Texas Electricity Bill Calculator
Compare and rank Texas electricity plans based on your home electricity usage.
Why is my electric bill higher than it should be?
The PUC only requires companies to post their average rates for billing cycles at 500, 1000 and 2000 kWh. What goes on at other usage levels is not required to be disclosed on the web (except on the EFL). That's what allows you to see that 4.9¢ rate that you can't feasibly get on other comparison sites. The rate you see is only at that certain usage amount, and odds are, you aren't going to use 1,000 kWh in every billing cycle.
What are typical bill thresholds?
The houses below represent the plan's rate at the 500, 1000, and 2000 kWh thresholds. The colors show the rate at those usage amounts relative to that plan's lowest rate. All green means the rate is fairly constant, regardless of usage amount. If part of the bar is orange, that means the rate at that amount is somewhat higher than the rate at the lowest usage amount. Red means the rate is significantly higher. Each plan will have at least one green section.
To keep our examples simple, we've bundled the rates. Most plans are un-bundled, meaning the company you select will charge a fixed price per kWh and pass the TDSP (utility) fees on to you. TDSP fees usually include a base charge of $3-10 and an energy charge of 3-5¢/kWh. In bundled rate plans, the TDSP fees are not passed through to you. Your electricity company will absorb these costs and pay them to the utility for you. It is important to remember that TDSP fees are charged by your utility (Centerpoint, Oncor, AEP, TNMP). These are NOT bogus fees added to your bill by your electric company.
Regardless of how much energy you use, you will pay 10¢ per kWh. This is because the provider has included the TDSP fees into their price. If you use 500 kwh, you will pay $50. If you use 5,000, you will pay $500. The rates may not look as attractive, but you won't get any surprises on your bill.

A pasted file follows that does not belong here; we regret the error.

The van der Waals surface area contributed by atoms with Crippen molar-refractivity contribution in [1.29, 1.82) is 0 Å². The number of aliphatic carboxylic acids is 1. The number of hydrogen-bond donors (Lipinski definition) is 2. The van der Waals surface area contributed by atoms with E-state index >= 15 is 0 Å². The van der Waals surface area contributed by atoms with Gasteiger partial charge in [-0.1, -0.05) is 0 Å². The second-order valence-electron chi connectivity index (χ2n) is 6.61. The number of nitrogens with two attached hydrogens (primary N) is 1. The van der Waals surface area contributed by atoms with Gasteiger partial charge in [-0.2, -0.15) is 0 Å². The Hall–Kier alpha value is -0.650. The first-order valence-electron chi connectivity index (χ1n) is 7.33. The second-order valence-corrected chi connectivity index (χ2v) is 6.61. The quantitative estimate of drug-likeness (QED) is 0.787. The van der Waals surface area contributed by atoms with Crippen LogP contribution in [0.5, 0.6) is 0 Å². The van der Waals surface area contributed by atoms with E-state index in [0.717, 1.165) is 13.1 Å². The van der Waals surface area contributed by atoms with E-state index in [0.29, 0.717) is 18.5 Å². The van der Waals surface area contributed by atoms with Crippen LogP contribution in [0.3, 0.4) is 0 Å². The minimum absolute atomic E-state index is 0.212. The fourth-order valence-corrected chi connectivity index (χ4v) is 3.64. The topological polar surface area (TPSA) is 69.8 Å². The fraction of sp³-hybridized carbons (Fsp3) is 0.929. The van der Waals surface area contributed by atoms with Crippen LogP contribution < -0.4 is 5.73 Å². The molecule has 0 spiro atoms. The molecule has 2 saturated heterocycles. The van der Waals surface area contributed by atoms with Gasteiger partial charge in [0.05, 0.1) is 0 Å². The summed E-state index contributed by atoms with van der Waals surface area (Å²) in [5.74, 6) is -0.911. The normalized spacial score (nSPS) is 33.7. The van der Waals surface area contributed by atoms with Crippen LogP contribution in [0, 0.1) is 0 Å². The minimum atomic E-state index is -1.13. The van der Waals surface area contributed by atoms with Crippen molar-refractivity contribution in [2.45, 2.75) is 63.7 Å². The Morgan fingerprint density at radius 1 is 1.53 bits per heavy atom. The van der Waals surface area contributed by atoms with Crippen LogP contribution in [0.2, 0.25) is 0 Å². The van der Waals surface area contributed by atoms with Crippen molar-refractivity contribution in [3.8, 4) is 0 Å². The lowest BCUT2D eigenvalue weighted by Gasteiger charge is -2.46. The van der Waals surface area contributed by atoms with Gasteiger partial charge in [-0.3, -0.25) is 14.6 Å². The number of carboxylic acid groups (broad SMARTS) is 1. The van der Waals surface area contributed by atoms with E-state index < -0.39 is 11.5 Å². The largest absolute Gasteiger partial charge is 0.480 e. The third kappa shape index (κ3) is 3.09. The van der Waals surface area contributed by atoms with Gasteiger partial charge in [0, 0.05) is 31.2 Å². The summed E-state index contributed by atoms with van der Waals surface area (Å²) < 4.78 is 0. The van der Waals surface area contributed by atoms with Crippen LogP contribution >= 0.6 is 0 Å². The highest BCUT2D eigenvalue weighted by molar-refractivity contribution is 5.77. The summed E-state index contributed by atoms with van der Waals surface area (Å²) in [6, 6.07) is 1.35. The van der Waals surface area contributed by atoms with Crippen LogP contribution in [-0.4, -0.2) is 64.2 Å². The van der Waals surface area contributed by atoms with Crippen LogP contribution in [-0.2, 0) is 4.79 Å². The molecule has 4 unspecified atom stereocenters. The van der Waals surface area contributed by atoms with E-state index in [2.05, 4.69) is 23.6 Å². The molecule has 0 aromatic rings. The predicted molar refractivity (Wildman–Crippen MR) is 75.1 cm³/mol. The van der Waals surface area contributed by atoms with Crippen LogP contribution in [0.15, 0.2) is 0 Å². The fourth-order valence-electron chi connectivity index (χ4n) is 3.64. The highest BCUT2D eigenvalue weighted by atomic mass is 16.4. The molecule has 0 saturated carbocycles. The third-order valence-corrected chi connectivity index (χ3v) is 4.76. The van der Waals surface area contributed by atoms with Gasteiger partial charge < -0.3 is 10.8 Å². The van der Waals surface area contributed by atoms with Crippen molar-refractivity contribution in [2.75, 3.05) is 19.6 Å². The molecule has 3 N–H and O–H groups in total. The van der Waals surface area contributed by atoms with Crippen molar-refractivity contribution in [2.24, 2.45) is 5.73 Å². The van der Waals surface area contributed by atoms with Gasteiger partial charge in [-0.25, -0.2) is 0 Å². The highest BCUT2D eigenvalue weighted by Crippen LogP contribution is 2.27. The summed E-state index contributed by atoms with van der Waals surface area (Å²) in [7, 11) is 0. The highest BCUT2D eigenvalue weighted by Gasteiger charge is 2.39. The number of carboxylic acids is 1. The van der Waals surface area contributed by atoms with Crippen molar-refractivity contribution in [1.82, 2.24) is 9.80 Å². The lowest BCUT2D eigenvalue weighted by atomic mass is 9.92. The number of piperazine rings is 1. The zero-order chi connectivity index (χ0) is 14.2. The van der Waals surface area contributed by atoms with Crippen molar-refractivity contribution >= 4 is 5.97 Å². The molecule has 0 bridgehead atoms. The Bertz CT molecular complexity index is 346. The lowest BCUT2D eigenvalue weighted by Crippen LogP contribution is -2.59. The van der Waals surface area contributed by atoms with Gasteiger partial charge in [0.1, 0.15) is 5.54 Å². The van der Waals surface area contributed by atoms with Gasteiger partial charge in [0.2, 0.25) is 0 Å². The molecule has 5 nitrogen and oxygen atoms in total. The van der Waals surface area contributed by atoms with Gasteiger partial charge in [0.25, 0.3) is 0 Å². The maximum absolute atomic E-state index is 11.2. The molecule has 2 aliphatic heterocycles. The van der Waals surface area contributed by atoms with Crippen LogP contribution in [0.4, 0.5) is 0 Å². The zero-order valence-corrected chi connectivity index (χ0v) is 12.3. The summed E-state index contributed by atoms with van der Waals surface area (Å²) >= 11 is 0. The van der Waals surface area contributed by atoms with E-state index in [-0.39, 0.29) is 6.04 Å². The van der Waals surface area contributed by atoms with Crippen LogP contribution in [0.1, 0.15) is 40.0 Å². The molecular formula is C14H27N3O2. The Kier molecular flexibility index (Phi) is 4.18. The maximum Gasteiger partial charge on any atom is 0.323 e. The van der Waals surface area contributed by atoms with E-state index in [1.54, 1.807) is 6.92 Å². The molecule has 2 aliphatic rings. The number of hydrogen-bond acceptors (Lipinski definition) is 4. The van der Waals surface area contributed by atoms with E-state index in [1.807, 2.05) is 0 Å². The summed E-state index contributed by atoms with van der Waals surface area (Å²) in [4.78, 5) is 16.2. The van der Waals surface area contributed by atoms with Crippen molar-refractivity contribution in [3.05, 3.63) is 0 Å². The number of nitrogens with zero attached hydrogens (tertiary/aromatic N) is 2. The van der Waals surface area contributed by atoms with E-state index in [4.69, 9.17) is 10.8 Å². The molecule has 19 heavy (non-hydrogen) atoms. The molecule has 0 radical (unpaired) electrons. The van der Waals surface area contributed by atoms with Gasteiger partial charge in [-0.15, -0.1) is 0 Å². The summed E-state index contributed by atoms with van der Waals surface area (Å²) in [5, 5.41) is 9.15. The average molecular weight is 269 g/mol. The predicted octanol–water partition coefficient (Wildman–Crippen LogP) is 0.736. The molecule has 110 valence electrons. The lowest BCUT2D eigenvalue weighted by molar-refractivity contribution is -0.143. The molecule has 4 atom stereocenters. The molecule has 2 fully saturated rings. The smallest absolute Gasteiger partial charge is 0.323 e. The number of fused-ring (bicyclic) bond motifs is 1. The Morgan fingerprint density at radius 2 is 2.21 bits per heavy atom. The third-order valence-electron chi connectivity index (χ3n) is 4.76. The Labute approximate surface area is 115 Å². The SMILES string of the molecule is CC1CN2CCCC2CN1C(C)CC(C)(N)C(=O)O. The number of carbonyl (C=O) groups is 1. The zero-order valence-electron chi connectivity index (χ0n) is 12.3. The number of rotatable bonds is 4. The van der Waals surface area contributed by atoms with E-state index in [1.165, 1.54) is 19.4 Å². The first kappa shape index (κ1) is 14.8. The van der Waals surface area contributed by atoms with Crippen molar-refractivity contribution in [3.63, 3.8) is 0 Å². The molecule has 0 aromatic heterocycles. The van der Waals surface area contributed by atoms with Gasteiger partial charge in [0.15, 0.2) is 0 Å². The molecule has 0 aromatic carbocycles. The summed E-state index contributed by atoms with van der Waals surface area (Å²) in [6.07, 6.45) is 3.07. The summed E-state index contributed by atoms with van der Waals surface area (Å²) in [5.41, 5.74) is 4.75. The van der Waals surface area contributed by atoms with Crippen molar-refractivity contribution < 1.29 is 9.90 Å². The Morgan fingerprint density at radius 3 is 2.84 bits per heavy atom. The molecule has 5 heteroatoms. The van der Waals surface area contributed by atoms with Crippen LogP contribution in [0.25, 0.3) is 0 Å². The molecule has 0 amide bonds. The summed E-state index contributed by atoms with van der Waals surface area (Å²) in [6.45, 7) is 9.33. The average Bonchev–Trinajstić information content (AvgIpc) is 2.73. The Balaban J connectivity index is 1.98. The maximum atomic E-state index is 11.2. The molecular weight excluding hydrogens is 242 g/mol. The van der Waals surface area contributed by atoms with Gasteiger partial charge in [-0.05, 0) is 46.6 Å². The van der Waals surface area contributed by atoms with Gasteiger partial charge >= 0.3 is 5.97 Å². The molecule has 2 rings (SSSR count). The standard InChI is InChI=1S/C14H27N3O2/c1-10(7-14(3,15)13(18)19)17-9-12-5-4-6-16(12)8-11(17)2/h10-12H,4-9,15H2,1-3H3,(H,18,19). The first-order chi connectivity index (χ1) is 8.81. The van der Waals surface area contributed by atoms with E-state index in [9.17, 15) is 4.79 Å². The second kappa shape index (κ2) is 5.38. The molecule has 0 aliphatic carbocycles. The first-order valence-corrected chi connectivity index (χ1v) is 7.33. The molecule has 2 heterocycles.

This plan has a fixed "monthly" charge of $75 with no energy charge up to 2,000 kWh. At 1,001 kWh, another fixed charge of $75 kicks in. At 2,001 kWh, an energy charge of 15¢ kicks in per kWh over 2,000. Depending on what the energy rate is, these plans could be ideal for large homes.
This plan has a bundled energy charge of 15¢ per kWh. At 1,000 kWh, a $75 bill credit kicks in, dropping your average rate to 7.5¢/kWh. This credit is per billing cycle, not per month. If you use 1,100 kWh in January but only 950 in February, your February bill almost doubles!
Bill Credit with Cap
This plan also has a bundled energy charge of 15¢ per kWh and a $75 bill credit at 1,000 kWh. The difference is that the bill credit does not apply if you use more than 2,000 kWh in a billing cycle. Even though the EFL rates may look the same, these plans are very different.
Keep in mind that there are other charges that can get added to your bill that may not be included in your rate. Some companies charge you for paying your bill online while others charge for paying by phone. There are also some companies that will charge you a monthly fee for not enrolling in auto-pay.
Read the EFL. Know what you're getting into before you sign a contract.